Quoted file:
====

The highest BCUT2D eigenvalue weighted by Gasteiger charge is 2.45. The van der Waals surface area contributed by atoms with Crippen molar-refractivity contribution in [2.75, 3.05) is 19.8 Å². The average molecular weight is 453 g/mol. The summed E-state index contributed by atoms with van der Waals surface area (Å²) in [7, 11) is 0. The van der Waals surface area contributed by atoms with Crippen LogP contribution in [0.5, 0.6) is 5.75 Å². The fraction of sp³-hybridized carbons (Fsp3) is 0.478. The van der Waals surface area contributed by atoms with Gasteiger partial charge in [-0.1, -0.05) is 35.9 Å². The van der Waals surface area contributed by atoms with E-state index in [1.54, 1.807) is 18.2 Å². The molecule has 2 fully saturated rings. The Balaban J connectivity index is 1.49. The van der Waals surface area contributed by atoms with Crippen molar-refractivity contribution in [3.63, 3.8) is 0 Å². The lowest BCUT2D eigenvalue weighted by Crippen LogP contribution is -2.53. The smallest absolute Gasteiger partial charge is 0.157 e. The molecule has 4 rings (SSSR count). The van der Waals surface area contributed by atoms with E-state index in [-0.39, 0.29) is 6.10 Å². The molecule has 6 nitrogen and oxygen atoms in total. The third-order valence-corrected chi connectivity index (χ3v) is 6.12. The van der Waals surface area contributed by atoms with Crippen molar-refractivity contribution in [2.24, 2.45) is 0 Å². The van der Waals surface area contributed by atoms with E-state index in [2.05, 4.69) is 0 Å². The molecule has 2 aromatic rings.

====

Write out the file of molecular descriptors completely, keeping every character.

The highest BCUT2D eigenvalue weighted by Gasteiger charge is 2.45. The van der Waals surface area contributed by atoms with Crippen molar-refractivity contribution in [2.75, 3.05) is 19.8 Å². The average molecular weight is 453 g/mol. The summed E-state index contributed by atoms with van der Waals surface area (Å²) in [7, 11) is 0. The van der Waals surface area contributed by atoms with Crippen LogP contribution in [0.5, 0.6) is 5.75 Å². The fraction of sp³-hybridized carbons (Fsp3) is 0.478. The van der Waals surface area contributed by atoms with Gasteiger partial charge in [-0.1, -0.05) is 35.9 Å². The van der Waals surface area contributed by atoms with E-state index in [1.54, 1.807) is 18.2 Å². The molecule has 2 fully saturated rings. The Balaban J connectivity index is 1.49. The van der Waals surface area contributed by atoms with Crippen molar-refractivity contribution in [3.63, 3.8) is 0 Å². The lowest BCUT2D eigenvalue weighted by Crippen LogP contribution is -2.53. The smallest absolute Gasteiger partial charge is 0.157 e. The molecule has 4 rings (SSSR count). The van der Waals surface area contributed by atoms with E-state index in [-0.39, 0.29) is 6.10 Å². The molecule has 6 nitrogen and oxygen atoms in total. The third-order valence-corrected chi connectivity index (χ3v) is 6.12. The van der Waals surface area contributed by atoms with Crippen molar-refractivity contribution in [2.24, 2.45) is 0 Å². The van der Waals surface area contributed by atoms with E-state index in [2.05, 4.69) is 0 Å². The molecule has 2 aromatic rings.